Britain’s most famous scientist Professor Stephen Hawking has died today at the age of 76.
The famed theoretical physicist passed away peacefully at his home in Cambridge after a long battle with motor neurone disease.
He was diagnosed with the condition in 1963 when he was 21 and he defied medical experts who said he would be dead within two years.
His children, Lucy, Robert and Tim said in a statement: “We are deeply saddened that our beloved father passed away today. He was a great scientist and an extraordinary man whose work and legacy will live on for many years.
“He once said, “It would not be much of a universe if it wasn’t home to the people you love.” We will miss him forever’.
They also praised their father’s ‘courage and persistence’ that inspired people from across the world, and a recent poll voted him the 25th greatest Briton of all time.
A book of condolence is due to be opened at Gonville and Caius College in Cambridge, where Professor Hawking was a fellow.
This morning the flag outside the college was at half-mast as a sign of respect to the late scientist.
Since the 1960s, he became the world’s most famous scientist since Albert Einstein despite being wheelchair-bound and only able to communicate using his famous voice synthesizer.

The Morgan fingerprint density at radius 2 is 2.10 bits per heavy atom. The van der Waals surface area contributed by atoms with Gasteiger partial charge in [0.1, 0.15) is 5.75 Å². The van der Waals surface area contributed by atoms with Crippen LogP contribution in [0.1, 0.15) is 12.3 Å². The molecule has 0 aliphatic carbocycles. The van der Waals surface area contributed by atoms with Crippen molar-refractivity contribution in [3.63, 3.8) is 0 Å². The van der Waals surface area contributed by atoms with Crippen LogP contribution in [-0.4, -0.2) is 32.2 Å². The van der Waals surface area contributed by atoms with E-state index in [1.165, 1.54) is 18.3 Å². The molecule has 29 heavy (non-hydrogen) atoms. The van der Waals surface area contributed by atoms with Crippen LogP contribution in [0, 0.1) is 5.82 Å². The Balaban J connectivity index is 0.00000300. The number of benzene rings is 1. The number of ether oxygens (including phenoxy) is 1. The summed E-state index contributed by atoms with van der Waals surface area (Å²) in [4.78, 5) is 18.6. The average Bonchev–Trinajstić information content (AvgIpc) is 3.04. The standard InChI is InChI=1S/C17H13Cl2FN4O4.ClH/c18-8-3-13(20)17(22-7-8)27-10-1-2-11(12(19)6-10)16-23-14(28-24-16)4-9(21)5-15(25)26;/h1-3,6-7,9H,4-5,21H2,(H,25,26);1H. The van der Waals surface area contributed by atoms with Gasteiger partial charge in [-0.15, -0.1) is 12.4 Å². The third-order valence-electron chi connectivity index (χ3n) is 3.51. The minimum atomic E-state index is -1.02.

He was the first to set out a theory of cosmology as a union of relativity and quantum mechanics and wrote several popular science books including A Brief History of Time.
He also discovered that black holes leak energy and fade to nothing – a phenomenon that would later become known as Hawking radiation.
Through his work with mathematician Sir Roger Penrose he demonstrated that Einstein’s General Theory of Relativity implies space and time would have a beginning in the Big Bang and an end in black holes.
The scientist gained popularity outside the academic world and appeared in several TV shows including The Simpsons, Red Dwarf and The Big Bang Theory.
He was portrayed in both TV and film – recently by Oscar winner Eddie Redmayne in The Theory of Everything, which charted his rise to fame and relationship with his first wife, Jane.
Tim Berners-Lee, inventor of the web, was one of the first people to pay tribute to Prof Hawking.
“We have lost a colossal mind and a wonderful spirit. Rest in peace, Stephen Hawking,” he said.
The vice chancellor of the University of Cambridge – where Prof Hawking had studied and worked – Professor Stephen Toope, said he was a “unique individual” who would be remembered with “warmth and affection”.
He added: “His exceptional contributions to scientific knowledge and the popularisation of science and mathematics have left an indelible legacy.
“His character was an inspiration to millions.”
In his 2013 memoir he described how he felt when first diagnosed with motor neurone disease.
“I felt it was very unfair – why should this happen to me,” he wrote.
“At the time, I thought my life was over and that I would never realise the potential I felt I had. But now, 50 years later, I can be quietly satisfied with my life.”
Hawking will always be remembered for his cheeky sense of humour too. He often used his humour to tackle serious issues as well as joke at himself as this short interview illustrates hilariously: